Angela is not the neighbor in need of a cup of sugar or a solicitor selling Jesus. If only she’d been able to outrun him three years and nine months ago.
Most people race through life without smelling the roses anyway, she rationalizes, running through the same daily routine. Each morning Angela rises and jogs to the bathroom. She fumbles through pulling on her spandex tights and pouring milk on her cornflakes.
“Call me Dr. Yvette,” her therapist insists. It reminds Angela of her beat-up red Honda, her version of the freewheeling corvette in the Prince song. She used to love driving and blasting eighties music on the crappy stereo. Baby, you’re much too fast. Now she can’t get behind the wheel. Honey, you got to slow down.
At first Angela thought his chasing and tackling her had been an awkward attempt at flirting. On top of her in the tall grass, one hand covering her lip-glossed mouth, his gaze mirrored the afternoon sky, blue without a care.
Angela suffers from exercise addiction, OCD and PTSD. These are just diagnostic classifications. The random letters strung together don’t stop her legs from twitching and fluttering, even when she’s on the toilet. Brushing her teeth with an electric is easier to manage and healthier for her gums, too; though like everybody else, her dentist won’t see her anymore. During her last visit she kicked the hygienist’s cart, sending the pristine cleaning tools to the floor and alarming the other patients.
The repeated glancing over her shoulder, what Dr. Yvette labeled a tic, bothered Angela’s coworkers. She claimed working as a data mining specialist was more life threatening than deep-sea fishing. First she demanded a stability ball, next a stand-up desk, followed by a treadmill, followed by a six-lane indoor track, and then HR said she should consider taking some time off.
“Haven’t you heard?” she pleaded with her boss, who patted her shoulder and said, Angie, please take a seat. “Sitting is gonna be the death of us.”
While her FMLA is on the verge of expiring, Angela’s calves, taught and muscular like a ballerina, have never looked better. The wear and tear on her knees, the chafing between her thighs, the purple, withering toenails, the protein deficiency and the strange loss of her once-thick, caramel-colored hair—all are more tolerable than what’s gaining on her. No matter how far and how fast Angela goes, Jax is always there. When she’s able to quiet her trembling enough to sleep, he stars in her dreams with that dimpled smirk and those safety-orange Nikes.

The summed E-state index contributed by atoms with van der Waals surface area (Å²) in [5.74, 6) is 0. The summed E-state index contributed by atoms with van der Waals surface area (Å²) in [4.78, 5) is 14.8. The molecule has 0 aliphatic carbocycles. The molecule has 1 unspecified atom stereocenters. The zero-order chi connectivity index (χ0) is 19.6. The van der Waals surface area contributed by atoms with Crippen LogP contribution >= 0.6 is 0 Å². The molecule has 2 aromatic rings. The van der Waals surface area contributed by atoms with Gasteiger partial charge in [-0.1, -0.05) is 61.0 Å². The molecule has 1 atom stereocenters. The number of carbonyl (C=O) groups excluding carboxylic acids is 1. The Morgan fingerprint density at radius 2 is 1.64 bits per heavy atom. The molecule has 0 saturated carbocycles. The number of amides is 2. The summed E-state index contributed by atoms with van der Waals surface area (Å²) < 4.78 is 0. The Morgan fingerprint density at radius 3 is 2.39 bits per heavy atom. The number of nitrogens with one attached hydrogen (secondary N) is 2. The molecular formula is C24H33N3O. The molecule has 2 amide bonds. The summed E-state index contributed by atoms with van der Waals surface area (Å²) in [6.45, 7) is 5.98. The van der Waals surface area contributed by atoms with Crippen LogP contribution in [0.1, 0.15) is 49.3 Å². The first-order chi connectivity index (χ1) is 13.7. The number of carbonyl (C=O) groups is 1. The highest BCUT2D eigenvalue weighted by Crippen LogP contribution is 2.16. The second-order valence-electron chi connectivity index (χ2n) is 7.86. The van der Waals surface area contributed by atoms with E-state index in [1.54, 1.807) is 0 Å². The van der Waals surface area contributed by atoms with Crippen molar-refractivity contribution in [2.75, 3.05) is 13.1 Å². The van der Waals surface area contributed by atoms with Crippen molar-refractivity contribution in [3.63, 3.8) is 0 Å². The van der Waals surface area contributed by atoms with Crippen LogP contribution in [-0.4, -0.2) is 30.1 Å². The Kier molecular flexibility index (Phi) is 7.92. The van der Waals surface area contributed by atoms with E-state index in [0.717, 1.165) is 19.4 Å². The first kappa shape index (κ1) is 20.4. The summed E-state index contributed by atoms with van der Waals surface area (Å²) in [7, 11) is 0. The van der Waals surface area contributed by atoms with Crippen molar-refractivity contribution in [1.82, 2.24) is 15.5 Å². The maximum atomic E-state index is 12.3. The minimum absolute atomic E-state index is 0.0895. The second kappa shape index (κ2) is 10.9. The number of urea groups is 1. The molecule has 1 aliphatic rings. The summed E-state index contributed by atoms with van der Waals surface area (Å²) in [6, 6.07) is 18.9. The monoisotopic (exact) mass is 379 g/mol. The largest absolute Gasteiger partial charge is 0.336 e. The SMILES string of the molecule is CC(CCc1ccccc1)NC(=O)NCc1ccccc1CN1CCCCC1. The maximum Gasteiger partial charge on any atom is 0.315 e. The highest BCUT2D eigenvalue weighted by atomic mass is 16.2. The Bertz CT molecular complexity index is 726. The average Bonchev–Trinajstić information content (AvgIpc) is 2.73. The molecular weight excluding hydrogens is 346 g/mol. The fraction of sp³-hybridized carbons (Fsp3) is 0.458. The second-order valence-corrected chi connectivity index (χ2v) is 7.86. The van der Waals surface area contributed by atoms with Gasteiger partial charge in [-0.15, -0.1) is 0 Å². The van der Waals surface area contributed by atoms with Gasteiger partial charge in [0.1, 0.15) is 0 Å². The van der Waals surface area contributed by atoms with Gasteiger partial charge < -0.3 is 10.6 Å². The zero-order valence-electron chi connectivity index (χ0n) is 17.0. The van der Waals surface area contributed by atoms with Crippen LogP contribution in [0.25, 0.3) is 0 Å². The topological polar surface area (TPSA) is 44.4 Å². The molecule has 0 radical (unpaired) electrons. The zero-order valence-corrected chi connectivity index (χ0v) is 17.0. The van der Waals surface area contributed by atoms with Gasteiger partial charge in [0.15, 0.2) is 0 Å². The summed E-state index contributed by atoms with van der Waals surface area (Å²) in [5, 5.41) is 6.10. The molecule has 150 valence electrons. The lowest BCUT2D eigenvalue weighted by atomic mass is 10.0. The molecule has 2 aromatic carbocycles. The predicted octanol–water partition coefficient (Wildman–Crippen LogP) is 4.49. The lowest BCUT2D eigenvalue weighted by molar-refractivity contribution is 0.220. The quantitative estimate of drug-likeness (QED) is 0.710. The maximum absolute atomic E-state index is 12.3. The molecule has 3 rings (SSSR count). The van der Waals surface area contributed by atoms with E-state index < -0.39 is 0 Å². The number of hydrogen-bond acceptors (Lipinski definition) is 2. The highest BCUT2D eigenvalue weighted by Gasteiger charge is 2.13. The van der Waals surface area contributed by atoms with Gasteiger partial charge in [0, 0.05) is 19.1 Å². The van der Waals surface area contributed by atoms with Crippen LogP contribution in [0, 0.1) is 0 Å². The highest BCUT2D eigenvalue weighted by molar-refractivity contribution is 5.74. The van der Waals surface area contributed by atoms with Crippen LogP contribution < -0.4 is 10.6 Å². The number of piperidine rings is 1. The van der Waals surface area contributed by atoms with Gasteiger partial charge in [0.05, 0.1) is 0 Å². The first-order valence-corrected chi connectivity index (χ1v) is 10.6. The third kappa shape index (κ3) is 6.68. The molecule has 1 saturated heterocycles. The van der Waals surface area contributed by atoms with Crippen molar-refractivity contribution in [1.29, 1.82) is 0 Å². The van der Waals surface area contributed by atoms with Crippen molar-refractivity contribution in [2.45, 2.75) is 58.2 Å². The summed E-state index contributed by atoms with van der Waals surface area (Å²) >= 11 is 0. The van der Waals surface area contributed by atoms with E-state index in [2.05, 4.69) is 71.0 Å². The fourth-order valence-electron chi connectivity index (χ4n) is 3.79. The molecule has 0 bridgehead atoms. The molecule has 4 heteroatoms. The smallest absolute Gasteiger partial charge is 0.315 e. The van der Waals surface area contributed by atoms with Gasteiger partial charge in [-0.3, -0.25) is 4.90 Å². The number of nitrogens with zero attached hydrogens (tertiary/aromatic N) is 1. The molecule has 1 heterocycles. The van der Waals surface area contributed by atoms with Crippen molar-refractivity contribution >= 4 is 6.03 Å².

Jax’s sprawling ranch is less than a 5K from Angela’s apartment. Easy peasy.
She’d met him online, agreeing to coffee, next sushi, followed by something more adventurous, a rock-climbing wall; then, at his recommendation, a short run down a pretty wooded trail. Her gait was all wrong, but she found comfort in the rhythmic pounding of her heels. Jax had the unfair advantage of several marathons under his belt. He’d mastered pacing, cadence and mid-foot strike.
Nearly forty-one percent of female victims report being raped by an acquaintance. Regardless of her job experience, Angela has failed to translate this statistic into any meaningful, actionable solution. Dr. Yvette never hints at the word roadblock, but Angela senses she’s disappointed in her lack of forward progress. Funny how the absence of motion would signal a major breakthrough.
Angela rounds the last corner and speeds up his lilac-lined street, hops the single step and bounces in place in front of his door, painted canary yellow. She reaches for the knocker, a bronze ring clenched in the jaws of a lion head. The tap-tap-tapping muffles her footfall.
She’s surprised by the paunch pushing out his Property of My Hot Wife t-shirt. The sour smell of her sweat mixes with something sweet and domestic wafting through the doorway, blueberry pancakes and bacon. Does she hear a faint wail in the background, a woman’s soothing shhh, shhh, baby, it’s okay?
“Oh, hey Angie,” Jax says, as if he’s been expecting her.
In a show of perfect form, Angela places her weight on the balls of her aching feet. She can almost picture the finish line.
Amie Heasley calls Kalamazoo, MI home. She earned her MFA in fiction from Western Michigan University. You can find some of her recent work online or in the pages of great weather for MEDIA, Monkeybicycle, Juked, Fiction Southeast, The Belletrist Magazine, Every Day Fiction and Mikrokosmos. She blogs lovingly but not nearly enough at http://chopperchronicles.
–Art by Marcos Lomba